Fortunately, European economists have not wasted the last decade with their heads in the sand. There are some brilliant proposals for institutional reform, which make possible the creation of a risk-free asset in the Eurozone, without opening the door to debt mutualisation or free-riding (see this, from Massimo Amato and others). The Eurogroup of Finance ministers should be instructing the Commission to draw up proposals along these lines. The political battle is likely enormous, however. Any viable solution, hands huge fiscal power away from member states to an new European debt agency.
It is always the role of the ECB. It determines the fate of nations. How can it address the risk of a sovereign run and at the same time tighten monetary policy? I can see no alternative to some form of direct spread-targeting. There are many ways this could be done without a complete loss of market pricing. A reference rate could be derived from a weighted-basket of the highest rated Eurozone sovereigns – from the core and Northern Europe. Spread levels for Italy, Spain, Portugal, and Greece could then be derived from, for example the five-year average spread, or another market-based measure, such as the CDS spread for equivalent credit ratings.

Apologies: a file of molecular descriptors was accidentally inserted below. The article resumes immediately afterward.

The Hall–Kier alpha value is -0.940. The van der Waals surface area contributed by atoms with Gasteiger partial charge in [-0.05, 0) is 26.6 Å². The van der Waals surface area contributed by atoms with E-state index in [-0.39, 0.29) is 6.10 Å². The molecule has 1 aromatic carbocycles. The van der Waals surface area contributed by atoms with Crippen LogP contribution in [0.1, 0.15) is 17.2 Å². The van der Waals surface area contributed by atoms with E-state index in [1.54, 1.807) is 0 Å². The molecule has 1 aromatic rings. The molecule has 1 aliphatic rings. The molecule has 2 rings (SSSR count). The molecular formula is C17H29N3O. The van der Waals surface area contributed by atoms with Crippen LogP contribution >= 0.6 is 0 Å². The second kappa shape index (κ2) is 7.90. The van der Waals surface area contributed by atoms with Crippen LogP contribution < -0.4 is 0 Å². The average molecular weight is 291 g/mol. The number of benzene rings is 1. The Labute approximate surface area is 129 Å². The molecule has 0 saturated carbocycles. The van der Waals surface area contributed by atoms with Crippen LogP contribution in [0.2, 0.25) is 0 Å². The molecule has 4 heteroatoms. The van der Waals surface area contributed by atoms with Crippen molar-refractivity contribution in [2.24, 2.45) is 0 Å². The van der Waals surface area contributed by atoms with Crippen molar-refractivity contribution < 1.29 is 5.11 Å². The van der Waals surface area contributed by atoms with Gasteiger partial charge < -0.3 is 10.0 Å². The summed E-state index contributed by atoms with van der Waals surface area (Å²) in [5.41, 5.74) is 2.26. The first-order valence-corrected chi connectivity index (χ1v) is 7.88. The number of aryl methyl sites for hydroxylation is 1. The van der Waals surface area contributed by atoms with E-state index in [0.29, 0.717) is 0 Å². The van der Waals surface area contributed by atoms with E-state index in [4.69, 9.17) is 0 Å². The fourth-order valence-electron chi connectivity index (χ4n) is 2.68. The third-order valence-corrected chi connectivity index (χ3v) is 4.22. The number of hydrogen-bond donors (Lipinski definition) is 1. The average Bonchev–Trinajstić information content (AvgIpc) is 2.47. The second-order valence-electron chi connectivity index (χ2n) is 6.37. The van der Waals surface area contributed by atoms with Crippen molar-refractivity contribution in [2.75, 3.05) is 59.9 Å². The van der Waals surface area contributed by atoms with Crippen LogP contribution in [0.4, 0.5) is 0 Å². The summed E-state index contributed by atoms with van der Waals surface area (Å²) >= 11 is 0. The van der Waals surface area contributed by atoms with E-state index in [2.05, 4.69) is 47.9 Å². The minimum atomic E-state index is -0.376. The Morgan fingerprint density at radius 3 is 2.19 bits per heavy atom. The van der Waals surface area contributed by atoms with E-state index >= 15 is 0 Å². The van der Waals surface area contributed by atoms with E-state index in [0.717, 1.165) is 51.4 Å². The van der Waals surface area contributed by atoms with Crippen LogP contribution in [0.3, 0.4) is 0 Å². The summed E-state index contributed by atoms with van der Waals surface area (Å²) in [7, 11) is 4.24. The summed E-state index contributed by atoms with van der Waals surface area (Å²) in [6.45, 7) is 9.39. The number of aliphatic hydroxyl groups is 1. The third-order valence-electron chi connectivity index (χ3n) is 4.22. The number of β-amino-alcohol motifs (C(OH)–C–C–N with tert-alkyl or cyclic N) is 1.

A policy along these lines seems unavoidable, or there is a high probability that sovereign runs ensue. But there are risks. The policy is not illegal. All these countries have market access, so the ECB is not financing fiscal activity. It is ensuring the monetary transmission mechanism is effective and balanced. There is political risk around the determination of the spread. Exiting any form of asset-price target is alway tortuous for central banks. But perhaps the main risk is that the ECB becomes the market-maker of one of the world’s largest bond markets, BTPs. This is a risk worth taking. The alternative is too grim to contemplate. Suffice it to say that there are elections in Italy next year. Given that Europe has a war on its border, and a brutal supply-side shock, populists and nationalists need neutering, not encouragement.